An ironic "highlight" was the Hill Cumorah Pageant, one of America's largest and longest-established outdoor pageants. The night we attended, this lavishly-produced dramatization of Book of Mormon stories was hampered by heavy rain. Just before the show began, a pageant staff member took the stage to lead a public prayer for the rain to abate - and the harder she prayed, the harder it rained!
No decision has yet been made on when to hold the next Ingersoll summer conference. Friends of the Museum will get the most timely advance notification.
For the first time since its opening in 1993, the Robert Green Ingersoll Birthplace Museum will sport all-new interpretive signage. Museum director Tom Flynn rewrote all the signage over the winter, and laid it out using the "official" Ingersoll Committee typefaces used in this newsletter. "Some of the changes are minor," Flynn said, "and others reflect changes in the order in which visitors will encounter key artifacts. But we've also decided to put Ingersoll's agnosticism more front and center."
The new interpretive signage is more open about the aspect of Ingersoll's genius that freethinkers find most engaging: his confrontations with the religious leaders and dogmas of his day. For instance, Ingersoll's famous quote "An agnostic is an atheist, an atheist is an agnostic" will now appear on an interpretive sign.
In the process of rewriting the signage, Flynn also rendered all the interpretive material into a common electronic format. This is the next step in our ongoing project to create a virtual Ingersoll Museum on the web, announced last year. "We're a bit behind schedule, but still moving on this," said Flynn. "The next task is to develop the directory structure for the new site. Then it goes into the hands of Terry Rozelle, our very capable webmaster out at Center for Inquiry - West in Los Angeles."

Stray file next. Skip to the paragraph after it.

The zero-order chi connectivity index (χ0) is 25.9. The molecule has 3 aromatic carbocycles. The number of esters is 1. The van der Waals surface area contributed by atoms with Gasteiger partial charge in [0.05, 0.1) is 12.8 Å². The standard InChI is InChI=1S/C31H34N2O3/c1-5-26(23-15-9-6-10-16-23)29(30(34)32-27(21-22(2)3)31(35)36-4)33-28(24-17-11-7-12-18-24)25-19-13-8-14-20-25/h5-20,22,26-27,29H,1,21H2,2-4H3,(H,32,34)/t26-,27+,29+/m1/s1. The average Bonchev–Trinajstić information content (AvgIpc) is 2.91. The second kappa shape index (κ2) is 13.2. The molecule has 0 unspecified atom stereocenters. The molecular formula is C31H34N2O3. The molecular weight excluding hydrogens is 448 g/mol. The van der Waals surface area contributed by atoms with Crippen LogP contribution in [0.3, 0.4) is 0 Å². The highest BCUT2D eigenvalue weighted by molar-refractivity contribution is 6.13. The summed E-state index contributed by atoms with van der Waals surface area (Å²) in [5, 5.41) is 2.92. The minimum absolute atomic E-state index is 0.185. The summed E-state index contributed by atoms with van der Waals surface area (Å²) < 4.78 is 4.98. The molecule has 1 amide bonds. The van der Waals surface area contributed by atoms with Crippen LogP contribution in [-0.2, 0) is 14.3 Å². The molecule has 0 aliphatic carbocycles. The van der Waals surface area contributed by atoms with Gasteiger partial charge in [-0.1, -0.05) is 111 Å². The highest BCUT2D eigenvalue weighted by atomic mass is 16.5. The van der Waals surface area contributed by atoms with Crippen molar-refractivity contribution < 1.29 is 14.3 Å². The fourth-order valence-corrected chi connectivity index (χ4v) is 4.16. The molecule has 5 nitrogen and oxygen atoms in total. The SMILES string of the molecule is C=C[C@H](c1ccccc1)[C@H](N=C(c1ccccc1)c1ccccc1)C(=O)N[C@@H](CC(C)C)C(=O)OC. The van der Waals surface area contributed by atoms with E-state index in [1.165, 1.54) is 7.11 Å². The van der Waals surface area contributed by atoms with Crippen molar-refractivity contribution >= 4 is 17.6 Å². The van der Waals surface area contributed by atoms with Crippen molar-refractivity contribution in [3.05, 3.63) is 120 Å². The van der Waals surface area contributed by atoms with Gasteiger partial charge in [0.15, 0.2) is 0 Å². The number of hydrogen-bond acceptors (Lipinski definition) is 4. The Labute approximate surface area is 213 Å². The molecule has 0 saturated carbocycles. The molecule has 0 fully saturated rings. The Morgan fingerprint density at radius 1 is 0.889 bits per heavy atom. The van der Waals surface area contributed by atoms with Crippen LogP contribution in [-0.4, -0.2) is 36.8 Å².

See It at the "Inger-Hut"
The actual printing
plate from which pioneer freethought publisher Emanuel Halderman-Julius
printed his popular
"Little Blue Book edition of RGI's speech 'Crimes Against Criminals.'"
Ingersoll's Masonic sword, issued when he still lived in Peoria, Illinois. Judging by the conspicuous cross, the resolutely theistic Masons must have awarded "Colonel Bob" his sword before he won fame as the "Great Agnostic."
The Robert Green Ingersoll Birthplace Museum at 61 Main St., Dresden, N.Y. will be open from 12 noon to 5 p.m. Saturdays and Sundays from Memorial Day weekend through Hallowe'en (May 25 to October 27, 2002). Admission is only $1.00!